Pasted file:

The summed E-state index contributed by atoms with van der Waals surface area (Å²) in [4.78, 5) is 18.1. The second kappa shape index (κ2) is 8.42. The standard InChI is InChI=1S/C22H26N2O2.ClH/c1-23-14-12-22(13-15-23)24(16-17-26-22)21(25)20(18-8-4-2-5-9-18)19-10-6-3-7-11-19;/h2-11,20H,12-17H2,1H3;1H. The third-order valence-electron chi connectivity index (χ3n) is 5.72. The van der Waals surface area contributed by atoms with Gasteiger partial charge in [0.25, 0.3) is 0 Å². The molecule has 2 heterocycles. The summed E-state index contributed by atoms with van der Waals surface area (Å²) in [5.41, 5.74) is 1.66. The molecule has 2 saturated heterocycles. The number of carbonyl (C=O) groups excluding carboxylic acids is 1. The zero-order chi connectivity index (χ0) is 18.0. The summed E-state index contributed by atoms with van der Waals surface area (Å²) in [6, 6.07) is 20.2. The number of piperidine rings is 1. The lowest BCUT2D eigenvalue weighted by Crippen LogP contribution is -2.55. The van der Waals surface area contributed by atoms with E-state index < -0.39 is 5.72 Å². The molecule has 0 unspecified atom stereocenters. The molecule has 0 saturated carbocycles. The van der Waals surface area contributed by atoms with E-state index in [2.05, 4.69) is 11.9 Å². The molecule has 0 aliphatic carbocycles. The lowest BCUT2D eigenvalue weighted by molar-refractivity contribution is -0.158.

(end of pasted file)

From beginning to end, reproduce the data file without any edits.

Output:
The summed E-state index contributed by atoms with van der Waals surface area (Å²) in [4.78, 5) is 18.1. The second kappa shape index (κ2) is 8.42. The standard InChI is InChI=1S/C22H26N2O2.ClH/c1-23-14-12-22(13-15-23)24(16-17-26-22)21(25)20(18-8-4-2-5-9-18)19-10-6-3-7-11-19;/h2-11,20H,12-17H2,1H3;1H. The third-order valence-electron chi connectivity index (χ3n) is 5.72. The van der Waals surface area contributed by atoms with Gasteiger partial charge in [0.25, 0.3) is 0 Å². The molecule has 2 heterocycles. The summed E-state index contributed by atoms with van der Waals surface area (Å²) in [5.41, 5.74) is 1.66. The molecule has 2 saturated heterocycles. The number of carbonyl (C=O) groups excluding carboxylic acids is 1. The zero-order chi connectivity index (χ0) is 18.0. The summed E-state index contributed by atoms with van der Waals surface area (Å²) in [6, 6.07) is 20.2. The number of piperidine rings is 1. The lowest BCUT2D eigenvalue weighted by Crippen LogP contribution is -2.55. The van der Waals surface area contributed by atoms with E-state index < -0.39 is 5.72 Å². The molecule has 0 unspecified atom stereocenters. The molecule has 0 saturated carbocycles. The van der Waals surface area contributed by atoms with E-state index in [2.05, 4.69) is 11.9 Å². The molecule has 0 aliphatic carbocycles. The lowest BCUT2D eigenvalue weighted by molar-refractivity contribution is -0.158.